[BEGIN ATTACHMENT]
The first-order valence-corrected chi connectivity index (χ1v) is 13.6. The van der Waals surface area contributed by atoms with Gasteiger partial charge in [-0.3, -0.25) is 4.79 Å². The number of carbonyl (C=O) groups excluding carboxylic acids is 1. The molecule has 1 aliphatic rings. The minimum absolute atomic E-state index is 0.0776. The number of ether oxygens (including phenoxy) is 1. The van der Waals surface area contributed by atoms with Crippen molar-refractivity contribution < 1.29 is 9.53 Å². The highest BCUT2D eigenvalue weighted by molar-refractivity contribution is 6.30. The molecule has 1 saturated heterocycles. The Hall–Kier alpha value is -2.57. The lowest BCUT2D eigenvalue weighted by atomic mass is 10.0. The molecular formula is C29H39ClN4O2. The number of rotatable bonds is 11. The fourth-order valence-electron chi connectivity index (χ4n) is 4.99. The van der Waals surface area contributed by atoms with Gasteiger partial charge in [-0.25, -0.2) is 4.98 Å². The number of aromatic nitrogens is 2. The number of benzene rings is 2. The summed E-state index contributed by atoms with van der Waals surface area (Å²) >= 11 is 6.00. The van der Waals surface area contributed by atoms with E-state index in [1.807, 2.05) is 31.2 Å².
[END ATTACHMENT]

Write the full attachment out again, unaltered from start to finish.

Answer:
The first-order valence-corrected chi connectivity index (χ1v) is 13.6. The van der Waals surface area contributed by atoms with Gasteiger partial charge in [-0.3, -0.25) is 4.79 Å². The number of carbonyl (C=O) groups excluding carboxylic acids is 1. The molecule has 1 aliphatic rings. The minimum absolute atomic E-state index is 0.0776. The number of ether oxygens (including phenoxy) is 1. The van der Waals surface area contributed by atoms with Crippen molar-refractivity contribution < 1.29 is 9.53 Å². The highest BCUT2D eigenvalue weighted by molar-refractivity contribution is 6.30. The molecule has 1 saturated heterocycles. The Hall–Kier alpha value is -2.57. The lowest BCUT2D eigenvalue weighted by atomic mass is 10.0. The molecular formula is C29H39ClN4O2. The number of rotatable bonds is 11. The fourth-order valence-electron chi connectivity index (χ4n) is 4.99. The van der Waals surface area contributed by atoms with Gasteiger partial charge in [-0.25, -0.2) is 4.98 Å². The number of aromatic nitrogens is 2. The number of benzene rings is 2. The summed E-state index contributed by atoms with van der Waals surface area (Å²) >= 11 is 6.00. The van der Waals surface area contributed by atoms with E-state index in [1.807, 2.05) is 31.2 Å².